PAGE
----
But if you only give people a periodic choice every four years, and they only get one single ‘A or B’ choice placed in front of them, AND their choice is only to launder what they want done through the will of a president or prime minister, who may or may not have been sincere, may or may not have just changed his mind after voting, may or may not have had enough support from within his own party… well, it suddenly becomes very hard to show definitively that the voting didn’t make any difference.

And so the system is stable. Dissent is channeled into harmless outlets, and it stays there because nobody can every quite prove that the outlets are indeed harmless.

But even more than that, there’s a genius that comes from the nature of voting itself. Specifically, it’s a participatory act. And not only that, it’s costly. You have to get off your butt, drive to the primary school, and fill in the damn form.

Cognitive dissonance being what it is, people who have wasted their time filling out a form will convince themselves that the form is actually a really important practical and moral act. Otherwise, why have I been doing it for so long, wasting my time on it? In other words, by making the action slightly costly, people are even more likely to tell themselves absurd stories about how voting can actually change the world.

Now, this is something that is harder to achieve in a monarchy. The King explicitly wants it known that he is in charge. If you dislike the King, stiff $*** – he’s the King, and you’re a peasant. Now, with a sufficiently stable power structure, this is okay. But it means that the peasants have to obey out of either a) inherent loyalty and love for the ruler, and/or b) fear of punishment. Do these right, and they should be enough. But there’s an extra insurance policy of having a system that fools some fraction of the potential mob into thinking that they either ARE already in charge, or can be if they just sit patiently and keep pressing the right button every four years.

Sovereign corporations offer people a different bargain – you can’t choose how the country is run, but you can choose if you want to stay. This may well be fine too.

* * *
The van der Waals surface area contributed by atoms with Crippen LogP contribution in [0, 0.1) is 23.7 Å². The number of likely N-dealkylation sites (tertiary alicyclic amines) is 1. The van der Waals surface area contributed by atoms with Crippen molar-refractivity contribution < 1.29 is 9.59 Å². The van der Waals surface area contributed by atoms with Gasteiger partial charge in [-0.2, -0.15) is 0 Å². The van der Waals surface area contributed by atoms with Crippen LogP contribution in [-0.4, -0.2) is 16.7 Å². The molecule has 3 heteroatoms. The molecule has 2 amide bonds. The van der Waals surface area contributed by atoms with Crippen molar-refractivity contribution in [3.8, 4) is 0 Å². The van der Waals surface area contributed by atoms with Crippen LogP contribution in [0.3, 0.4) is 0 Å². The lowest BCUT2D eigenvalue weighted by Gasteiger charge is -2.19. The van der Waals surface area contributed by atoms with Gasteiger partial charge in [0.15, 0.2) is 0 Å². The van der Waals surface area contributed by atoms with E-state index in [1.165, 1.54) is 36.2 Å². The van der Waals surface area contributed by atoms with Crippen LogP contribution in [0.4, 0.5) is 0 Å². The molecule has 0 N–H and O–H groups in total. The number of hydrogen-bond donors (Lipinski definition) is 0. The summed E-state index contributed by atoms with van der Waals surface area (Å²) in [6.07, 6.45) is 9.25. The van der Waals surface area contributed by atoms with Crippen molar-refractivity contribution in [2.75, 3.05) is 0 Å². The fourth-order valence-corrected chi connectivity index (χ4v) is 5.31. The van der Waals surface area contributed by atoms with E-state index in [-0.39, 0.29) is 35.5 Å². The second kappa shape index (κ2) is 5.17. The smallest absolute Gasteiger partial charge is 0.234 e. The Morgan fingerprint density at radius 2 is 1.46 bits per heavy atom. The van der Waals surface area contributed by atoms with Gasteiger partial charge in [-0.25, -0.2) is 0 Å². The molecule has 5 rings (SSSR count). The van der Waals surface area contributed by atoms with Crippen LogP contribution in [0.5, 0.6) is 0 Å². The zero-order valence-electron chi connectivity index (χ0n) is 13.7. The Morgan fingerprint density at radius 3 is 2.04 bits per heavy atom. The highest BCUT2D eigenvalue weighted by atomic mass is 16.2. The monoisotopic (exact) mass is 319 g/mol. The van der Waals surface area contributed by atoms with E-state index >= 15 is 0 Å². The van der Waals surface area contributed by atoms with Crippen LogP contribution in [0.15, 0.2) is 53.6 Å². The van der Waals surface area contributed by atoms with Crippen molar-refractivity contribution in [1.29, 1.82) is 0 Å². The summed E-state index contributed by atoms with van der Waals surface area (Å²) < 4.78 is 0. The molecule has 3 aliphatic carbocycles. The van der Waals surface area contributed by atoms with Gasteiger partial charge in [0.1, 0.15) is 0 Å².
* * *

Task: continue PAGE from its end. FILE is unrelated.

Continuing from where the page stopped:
Again, none of this means that we shouldn’t ditch democracy. We just should know what we’ll be losing, and ponder if there's any way to replicate it in what we'd like to create.

The second large benefit I can see is what I think of in my crude financial terms as the analysts consensus forecast problem, or the wisdom of crowds. Suppose every analyst observes the true earnings estimate with some independent error term. Then the average of many analysts will be more accurate than any individual analyst.

Now, you might think that I am arguing that the average person will be wise in what policies to implement, but that is not my purpose at all. Unlike the analysts version above, not all electors are equally informed about policy. If many of your analysts are morons, you probably want to exclude them entirely.

So what are voters actually good at knowing? Pretty much only one thing – whether their life has gotten crappy recently, or whether it’s improving. They may know something of the specific cause, or they may not. They are unlikely to have much useful to add about how things need to change. But if you just want to find out how the overall realm is going, a vote is not a bad option.

Think of voting it as a button labeled ‘Throw the Bums Out’. By voting for the incumbent, they’re saying they’re happy. By voting for the other guy, they’re not. Not only do you get information about the aggregate answer to this question, but with exit polling, you can approximately figure out who was unhappy, which might tell you why.

The problem for a king is that this kind of knowledge is dispersed over the whole kingdom. It’s the standard central planner’s problem, and why you want to rely on prices. Think of voting as like a very crude version of average opinion for the ‘Do things need changing?’ question.

Of course, viewed from this angle, what we really want is just an opinion poll. And ideally we'd like to ask a lot more detailed questions, rather than just one. Perhaps something more like the census. But if there’s one thing the Trump election showed, it’s that people sometimes falsify opinions to pollsters, especially when they have to answer in person. The trusted anonymity of the polling both means you get a) genuine answers, even if they’re misguided, and b) avoid the sampling error from limited polling.

Now, you definitely don’t want this kind of voting mechanism hooked up to the actual levers of power. But it’s the kind of information that a genuinely benevolent leader would want to collect in some form or another. It doesn’t need to look like voting, but something to achieve a similar effect is probably useful. It helps solve the hubris that comes along with absolute power – when you feel you’re a genius, and all your underlings are sycophants, how will you actually find out if your policies aren’t having the intended effect? Turns out it’s not so easy, until one day you're on the palace balcony giving a speech, the peasants start jeering, and suddenly the jig is up. Woe be to the leader who forgets to find out the real opinions of his peasantry.

These are surely not an exhaustive list. Out of the two broad classes, I think the ‘harmless outlet for dissent’ is considerably more important. But it’s a problem worth pondering.

‘Tear Down This Wall!’ makes for great rhetoric. But it should be the last stage of a lot of reasoning.

Wednesday, November 16, 2016

The purgatory of eternal twilight

In the strange no man's land between sleep and wakefulness, I sat on the plane. I had only gotten four hours of sleep the night before, but, unusually for me, sleep would not come now. I turned on my laptop, felt tired, turned it off again, but still couldn’t sleep.

And as my mind eventually turned to introspection on my situation, a meandering thought drifted towards a strange meeting I had last week.